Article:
Catch of the Freezer
By ASTRID SCHOLZ, ULF SONESSON and PETER TYEDMERS
New York Times
Go local. Eat organic. Buy fresh. Those food mantras continue to make waves among environmentally conscious consumers. But - as is often the case in these climate-conscious times - if the motivation is to truly make our diets more earth-friendly, then perhaps we need a new mantra: Buy frozen.
Several years ago, the three of us - two ecological economists and one food system researcher - teamed up in an effort to understand how to develop sustainable food systems to feed a planet of nine billion by 2050. As the focus of our study, we chose salmon, an important source of protein around the world and a food that is available nearly anywhere at any time, regardless of season or local supply.
We examined the salmon's life cycle: how the fish are caught in the wild, what they're fed when farmed, how they're processed and transported and how they're consumed.
And what did we find in our research? When it comes to salmon, the questions of organic versus conventional and wild versus farmed matter less than whether the fish is frozen or fresh. In many cases, fresh salmon has about twice the environmental impact as frozen salmon.
The reason: Most salmon consumers live far from where the fish was caught or farmed, and the majority of salmon fillets they buy are fresh and shipped by air, which is the world's most carbon-intensive form of travel. Flying fillets from Alaska, British Columbia, Norway, Scotland or Chile so that 24 hours later they can be served "fresh" in New York adds an enormous climate burden, one that swamps the potential benefits of organic farming or sustainable fishing. (Disclosure: A nonprofit subsidiary of Ecotrust, the North Pacific Fisheries Trust, lends money to sustainable fisheries.)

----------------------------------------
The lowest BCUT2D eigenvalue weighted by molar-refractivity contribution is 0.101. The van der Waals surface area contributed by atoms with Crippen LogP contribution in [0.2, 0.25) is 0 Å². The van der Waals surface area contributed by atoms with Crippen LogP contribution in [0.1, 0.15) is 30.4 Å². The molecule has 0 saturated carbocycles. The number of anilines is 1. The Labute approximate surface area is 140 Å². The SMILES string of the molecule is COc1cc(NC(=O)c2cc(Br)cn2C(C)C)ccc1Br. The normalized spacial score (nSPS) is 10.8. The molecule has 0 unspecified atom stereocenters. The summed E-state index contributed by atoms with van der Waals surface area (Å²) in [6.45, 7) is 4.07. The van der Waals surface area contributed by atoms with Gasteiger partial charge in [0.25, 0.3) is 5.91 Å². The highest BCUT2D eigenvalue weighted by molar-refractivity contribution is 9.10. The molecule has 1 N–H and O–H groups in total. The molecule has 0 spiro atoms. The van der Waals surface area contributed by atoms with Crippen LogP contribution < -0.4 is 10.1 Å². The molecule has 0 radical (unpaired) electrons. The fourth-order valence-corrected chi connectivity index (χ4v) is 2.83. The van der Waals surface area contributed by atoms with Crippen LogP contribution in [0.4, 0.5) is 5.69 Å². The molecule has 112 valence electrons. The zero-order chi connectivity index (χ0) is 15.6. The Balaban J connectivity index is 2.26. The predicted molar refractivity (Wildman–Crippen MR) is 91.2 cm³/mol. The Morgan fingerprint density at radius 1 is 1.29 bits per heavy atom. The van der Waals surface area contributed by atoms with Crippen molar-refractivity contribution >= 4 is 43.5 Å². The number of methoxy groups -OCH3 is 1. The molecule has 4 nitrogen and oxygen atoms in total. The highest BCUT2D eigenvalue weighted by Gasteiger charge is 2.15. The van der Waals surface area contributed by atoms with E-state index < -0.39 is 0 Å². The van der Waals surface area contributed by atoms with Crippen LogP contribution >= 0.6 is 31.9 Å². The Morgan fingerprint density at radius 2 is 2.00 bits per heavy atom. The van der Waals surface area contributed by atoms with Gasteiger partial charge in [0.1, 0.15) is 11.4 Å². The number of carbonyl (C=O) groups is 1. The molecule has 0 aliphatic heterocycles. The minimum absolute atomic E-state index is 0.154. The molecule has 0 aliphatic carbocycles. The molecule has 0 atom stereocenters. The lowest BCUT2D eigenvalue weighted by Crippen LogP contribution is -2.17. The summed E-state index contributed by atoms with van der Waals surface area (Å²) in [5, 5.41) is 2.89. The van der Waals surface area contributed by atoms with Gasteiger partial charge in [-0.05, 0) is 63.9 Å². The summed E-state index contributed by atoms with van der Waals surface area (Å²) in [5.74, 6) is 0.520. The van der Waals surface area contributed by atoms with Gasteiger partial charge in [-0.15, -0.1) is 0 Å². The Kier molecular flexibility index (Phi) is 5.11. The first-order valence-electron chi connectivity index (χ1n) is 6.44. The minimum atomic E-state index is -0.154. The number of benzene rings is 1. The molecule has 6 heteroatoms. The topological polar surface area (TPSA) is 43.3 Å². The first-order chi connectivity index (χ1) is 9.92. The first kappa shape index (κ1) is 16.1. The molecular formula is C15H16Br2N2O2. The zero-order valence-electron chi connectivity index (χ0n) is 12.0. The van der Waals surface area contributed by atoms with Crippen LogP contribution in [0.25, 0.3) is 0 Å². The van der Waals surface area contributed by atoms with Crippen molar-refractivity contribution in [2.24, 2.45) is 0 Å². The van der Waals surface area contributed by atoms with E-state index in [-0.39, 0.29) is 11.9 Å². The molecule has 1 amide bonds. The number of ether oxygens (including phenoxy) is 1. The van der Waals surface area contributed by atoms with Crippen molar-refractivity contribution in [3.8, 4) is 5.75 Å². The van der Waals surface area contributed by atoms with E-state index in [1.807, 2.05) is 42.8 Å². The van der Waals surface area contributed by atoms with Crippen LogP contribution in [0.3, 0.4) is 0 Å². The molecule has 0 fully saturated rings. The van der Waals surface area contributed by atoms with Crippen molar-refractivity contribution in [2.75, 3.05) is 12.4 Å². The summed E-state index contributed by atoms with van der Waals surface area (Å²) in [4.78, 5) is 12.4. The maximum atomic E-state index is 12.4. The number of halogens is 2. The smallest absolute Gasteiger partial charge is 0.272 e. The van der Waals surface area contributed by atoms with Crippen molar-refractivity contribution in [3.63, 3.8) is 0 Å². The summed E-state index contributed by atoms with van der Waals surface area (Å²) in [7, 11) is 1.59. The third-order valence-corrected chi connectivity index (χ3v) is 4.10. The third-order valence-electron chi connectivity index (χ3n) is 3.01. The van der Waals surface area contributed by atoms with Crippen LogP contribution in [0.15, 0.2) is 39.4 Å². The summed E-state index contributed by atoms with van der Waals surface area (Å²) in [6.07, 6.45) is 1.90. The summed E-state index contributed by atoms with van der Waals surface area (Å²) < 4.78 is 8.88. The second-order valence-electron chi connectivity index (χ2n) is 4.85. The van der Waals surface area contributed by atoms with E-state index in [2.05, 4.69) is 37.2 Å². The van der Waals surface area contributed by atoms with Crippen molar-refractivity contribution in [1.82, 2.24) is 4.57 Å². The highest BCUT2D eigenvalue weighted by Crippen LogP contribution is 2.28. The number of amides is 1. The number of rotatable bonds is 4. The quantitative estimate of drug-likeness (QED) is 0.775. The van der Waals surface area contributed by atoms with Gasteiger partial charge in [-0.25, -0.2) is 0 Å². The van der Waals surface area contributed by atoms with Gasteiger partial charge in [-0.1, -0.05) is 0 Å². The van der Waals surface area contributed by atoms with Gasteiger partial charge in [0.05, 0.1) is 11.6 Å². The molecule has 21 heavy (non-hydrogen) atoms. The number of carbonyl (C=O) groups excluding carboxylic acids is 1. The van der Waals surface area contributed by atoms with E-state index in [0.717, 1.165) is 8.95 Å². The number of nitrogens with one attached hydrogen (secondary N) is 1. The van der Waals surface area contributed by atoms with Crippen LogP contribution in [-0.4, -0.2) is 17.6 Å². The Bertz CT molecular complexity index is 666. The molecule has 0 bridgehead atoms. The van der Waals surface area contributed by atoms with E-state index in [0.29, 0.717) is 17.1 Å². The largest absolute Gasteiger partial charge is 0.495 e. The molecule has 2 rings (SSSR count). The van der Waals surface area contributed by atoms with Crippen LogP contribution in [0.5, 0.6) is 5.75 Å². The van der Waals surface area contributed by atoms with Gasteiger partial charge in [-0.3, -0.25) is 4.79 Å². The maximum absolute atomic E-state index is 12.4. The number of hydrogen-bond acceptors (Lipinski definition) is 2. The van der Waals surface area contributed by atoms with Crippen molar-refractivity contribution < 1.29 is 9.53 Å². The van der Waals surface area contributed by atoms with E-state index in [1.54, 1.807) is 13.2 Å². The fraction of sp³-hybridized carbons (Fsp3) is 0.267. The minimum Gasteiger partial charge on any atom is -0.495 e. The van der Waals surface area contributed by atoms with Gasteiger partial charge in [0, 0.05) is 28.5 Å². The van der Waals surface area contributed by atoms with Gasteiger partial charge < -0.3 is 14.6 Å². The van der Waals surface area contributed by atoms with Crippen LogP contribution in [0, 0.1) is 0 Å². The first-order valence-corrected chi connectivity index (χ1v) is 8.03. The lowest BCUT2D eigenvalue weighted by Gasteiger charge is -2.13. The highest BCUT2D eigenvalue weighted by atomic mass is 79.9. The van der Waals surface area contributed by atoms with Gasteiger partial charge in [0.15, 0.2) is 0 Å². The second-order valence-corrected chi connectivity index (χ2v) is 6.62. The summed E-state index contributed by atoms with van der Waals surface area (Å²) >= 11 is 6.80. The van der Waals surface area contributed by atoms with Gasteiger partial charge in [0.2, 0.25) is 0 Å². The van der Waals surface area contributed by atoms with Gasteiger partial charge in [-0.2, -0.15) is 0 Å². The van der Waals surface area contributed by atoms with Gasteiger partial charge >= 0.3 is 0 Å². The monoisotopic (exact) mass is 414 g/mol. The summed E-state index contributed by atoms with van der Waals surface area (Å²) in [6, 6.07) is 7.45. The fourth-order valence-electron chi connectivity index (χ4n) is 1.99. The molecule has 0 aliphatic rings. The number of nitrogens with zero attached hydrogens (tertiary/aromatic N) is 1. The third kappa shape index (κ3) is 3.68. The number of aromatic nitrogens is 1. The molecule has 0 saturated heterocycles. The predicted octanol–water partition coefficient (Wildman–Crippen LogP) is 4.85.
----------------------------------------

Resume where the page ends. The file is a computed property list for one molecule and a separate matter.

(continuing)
Fresh fish is wonderful and healthful, and if it's driven a reasonable
distance to market, then its relative environmental impact is low.
Fortunately for conscientious diners, when fish is flash-frozen at sea, its taste and quality is practically indistinguishable from fresh. More
important, it can be moved thousands of miles by container ship, rail or
even truck at much lower environmental impact than when air freighted. If seafood-loving Japanese consumers, who get most of their fish via air shipments, were to switch to 75 percent frozen salmon, it would have a greater ecological benefit than all of Europe and North America eating only locally farmed or caught salmon.
Is the future full of fish sticks? No. But when it comes to eating seafood from halfway around the world, we need to get over our fetish for fresh. With the challenges facing the world's oceans mounting, buying frozen is a powerful choice that concerned eaters everywhere can make.
Astrid Scholz is the vice president of knowledge systems at Ecotrust in
Portland, Ore. Ulf Sonesson is a researcher at the Swedish Institute for
Food and Biotechnology. Peter Tyedmers is a professor at Dalhousie
University in Halifax, Nova Scotia.